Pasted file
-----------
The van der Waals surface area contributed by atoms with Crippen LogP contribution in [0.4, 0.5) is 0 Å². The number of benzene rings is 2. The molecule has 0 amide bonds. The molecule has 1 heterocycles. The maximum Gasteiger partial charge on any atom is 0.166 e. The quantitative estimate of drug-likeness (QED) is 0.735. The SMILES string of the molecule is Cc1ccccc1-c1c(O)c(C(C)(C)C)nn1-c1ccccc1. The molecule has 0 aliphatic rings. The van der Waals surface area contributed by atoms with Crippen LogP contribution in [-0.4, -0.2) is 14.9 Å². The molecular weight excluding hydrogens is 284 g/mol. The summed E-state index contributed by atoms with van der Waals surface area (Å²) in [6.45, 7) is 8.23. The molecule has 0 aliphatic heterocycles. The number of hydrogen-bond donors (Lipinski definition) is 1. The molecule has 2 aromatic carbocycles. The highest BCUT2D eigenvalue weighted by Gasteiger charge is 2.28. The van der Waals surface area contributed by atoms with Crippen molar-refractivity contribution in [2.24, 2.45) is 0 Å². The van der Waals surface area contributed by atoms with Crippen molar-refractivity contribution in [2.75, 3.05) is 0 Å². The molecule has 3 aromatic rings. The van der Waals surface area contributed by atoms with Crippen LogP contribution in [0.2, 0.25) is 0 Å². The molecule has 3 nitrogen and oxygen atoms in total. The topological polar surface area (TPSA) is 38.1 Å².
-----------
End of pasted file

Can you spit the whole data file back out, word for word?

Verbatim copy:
The van der Waals surface area contributed by atoms with Crippen LogP contribution in [0.4, 0.5) is 0 Å². The number of benzene rings is 2. The molecule has 0 amide bonds. The molecule has 1 heterocycles. The maximum Gasteiger partial charge on any atom is 0.166 e. The quantitative estimate of drug-likeness (QED) is 0.735. The SMILES string of the molecule is Cc1ccccc1-c1c(O)c(C(C)(C)C)nn1-c1ccccc1. The molecule has 0 aliphatic rings. The van der Waals surface area contributed by atoms with Crippen LogP contribution in [-0.4, -0.2) is 14.9 Å². The molecular weight excluding hydrogens is 284 g/mol. The summed E-state index contributed by atoms with van der Waals surface area (Å²) in [6.45, 7) is 8.23. The molecule has 0 aliphatic heterocycles. The number of hydrogen-bond donors (Lipinski definition) is 1. The molecule has 2 aromatic carbocycles. The highest BCUT2D eigenvalue weighted by Gasteiger charge is 2.28. The van der Waals surface area contributed by atoms with Crippen molar-refractivity contribution in [2.24, 2.45) is 0 Å². The van der Waals surface area contributed by atoms with Crippen molar-refractivity contribution in [2.75, 3.05) is 0 Å². The molecule has 3 aromatic rings. The van der Waals surface area contributed by atoms with Crippen LogP contribution in [0.2, 0.25) is 0 Å². The molecule has 3 nitrogen and oxygen atoms in total. The topological polar surface area (TPSA) is 38.1 Å².